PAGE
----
Cameras are no problem. They checked my purse at Security but there were no questions about my protein bars.

Hope you have a great time!

Posted by
2002 posts

Yes, you will go through a different security line for King's Apt. tour. I'm not sure what they will do about a backpack -- it's something that you will just have to experience when you get there.
You can bring in cameras.

Posted by
11450 posts

No backpacks allowed inside palace( there is a cloakroom) ...this will be same for many museums also, they are afraid folks will wear backpack and knockmor scrape at exhibits when they turn and move about. So!e women who wear small backpacks have said they occasionally get on with them if they wear them under their arm like a purse, but places like Versailles and Louvre are likely to notice and say no, since you have to put bag down for security check.

Posted by
71 posts

Thanks Donna,

I appreciate that added info!

How did you like the Orsay, Cluny, Consiergie, Notre Dame, and the Arc de Triomphe? Were they a lot easier with the pass?

Was everything at Notre Dame included in the Museum Pass?



Posted by
191 posts

Last August I took the King's apartment tour. I purchased both the tour tickets and the passport tickets directly for the chateau website (you need both) ( I made sure to print all the tickets out and took them with me so I didn't have to worry about buying tickets during my trip.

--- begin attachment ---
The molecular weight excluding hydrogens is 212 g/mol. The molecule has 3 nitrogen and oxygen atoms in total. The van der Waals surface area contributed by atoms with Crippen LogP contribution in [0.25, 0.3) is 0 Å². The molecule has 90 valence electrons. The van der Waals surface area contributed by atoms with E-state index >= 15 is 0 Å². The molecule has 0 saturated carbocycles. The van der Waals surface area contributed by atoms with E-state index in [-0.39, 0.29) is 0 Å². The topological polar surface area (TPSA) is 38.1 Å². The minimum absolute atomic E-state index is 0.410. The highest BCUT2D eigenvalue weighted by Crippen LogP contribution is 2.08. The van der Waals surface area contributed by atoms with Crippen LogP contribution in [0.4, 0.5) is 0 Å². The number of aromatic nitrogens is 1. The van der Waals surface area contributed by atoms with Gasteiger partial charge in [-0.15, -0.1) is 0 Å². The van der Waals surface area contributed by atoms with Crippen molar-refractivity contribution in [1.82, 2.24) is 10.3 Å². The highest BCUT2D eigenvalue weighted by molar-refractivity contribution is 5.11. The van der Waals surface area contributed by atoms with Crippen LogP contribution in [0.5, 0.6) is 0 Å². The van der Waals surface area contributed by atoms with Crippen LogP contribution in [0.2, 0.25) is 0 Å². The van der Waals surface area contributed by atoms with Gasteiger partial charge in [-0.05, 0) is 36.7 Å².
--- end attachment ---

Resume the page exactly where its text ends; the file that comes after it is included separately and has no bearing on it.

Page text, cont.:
We took the afternoon tour, so in the morning we visited the gardens.

Do not wait in the huge lines that snakes around to get into the palace. Your tour meets at the guided tour reception area which is a building to the right in the huge courtyard. It will say on your guided tour ticket where you should go and you can always ask for some assistance. The reception area had a seating area to wait in and they can answer all of your questions about your bags. You then go as a group through a separate entrance and through security.

Have fun!

Posted by
71 posts

Thanks Donna, BG, Pat, and Stephanie,

Stephanie, that sounds great! My family will be thrilled to skip the lines!

I was going to just buy the passport tickets from a TI in Paris just in case but it looks like buying the online passport worked for you.

Did they have a certain date on the passport tickets?

What area of the Chateau do you enter after the King's apartment tour?


Posted by
191 posts

The passport tickets are for a specific date, so you buy them just like you did for the tour (select ticket type and select date).

The tour ended at the Royal Chapel which was a highlight for me because we were able to enter and wander around the chapel since we were part of a tour. The guide was happy to give directions at the end of the tour to help people find the easy route to where they wanted to go.